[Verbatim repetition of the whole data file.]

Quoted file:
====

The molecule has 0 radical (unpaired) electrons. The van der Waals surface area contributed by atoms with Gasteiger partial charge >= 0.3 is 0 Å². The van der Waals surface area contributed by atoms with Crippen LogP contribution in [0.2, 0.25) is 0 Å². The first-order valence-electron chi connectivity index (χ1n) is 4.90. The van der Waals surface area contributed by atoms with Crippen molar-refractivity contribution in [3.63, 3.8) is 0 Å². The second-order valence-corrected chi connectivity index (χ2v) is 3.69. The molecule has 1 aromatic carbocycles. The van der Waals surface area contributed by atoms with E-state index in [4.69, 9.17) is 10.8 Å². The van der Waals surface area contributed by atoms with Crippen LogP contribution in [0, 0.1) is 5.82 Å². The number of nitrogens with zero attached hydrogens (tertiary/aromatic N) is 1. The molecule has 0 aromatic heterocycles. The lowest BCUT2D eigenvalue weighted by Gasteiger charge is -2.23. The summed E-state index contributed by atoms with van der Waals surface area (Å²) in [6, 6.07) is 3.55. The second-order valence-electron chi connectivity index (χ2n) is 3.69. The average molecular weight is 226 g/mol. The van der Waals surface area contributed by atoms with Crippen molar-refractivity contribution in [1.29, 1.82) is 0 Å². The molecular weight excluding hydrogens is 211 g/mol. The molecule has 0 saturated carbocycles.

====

The molecule has 0 radical (unpaired) electrons. The van der Waals surface area contributed by atoms with Gasteiger partial charge >= 0.3 is 0 Å². The van der Waals surface area contributed by atoms with Crippen LogP contribution in [0.2, 0.25) is 0 Å². The first-order valence-electron chi connectivity index (χ1n) is 4.90. The van der Waals surface area contributed by atoms with Crippen molar-refractivity contribution in [3.63, 3.8) is 0 Å². The second-order valence-corrected chi connectivity index (χ2v) is 3.69. The molecule has 1 aromatic carbocycles. The van der Waals surface area contributed by atoms with E-state index in [4.69, 9.17) is 10.8 Å². The van der Waals surface area contributed by atoms with Crippen LogP contribution in [0, 0.1) is 5.82 Å². The number of nitrogens with zero attached hydrogens (tertiary/aromatic N) is 1. The molecule has 0 aromatic heterocycles. The lowest BCUT2D eigenvalue weighted by Gasteiger charge is -2.23. The summed E-state index contributed by atoms with van der Waals surface area (Å²) in [6, 6.07) is 3.55. The second-order valence-electron chi connectivity index (χ2n) is 3.69. The average molecular weight is 226 g/mol. The van der Waals surface area contributed by atoms with Crippen molar-refractivity contribution in [1.29, 1.82) is 0 Å². The molecular weight excluding hydrogens is 211 g/mol. The molecule has 0 saturated carbocycles.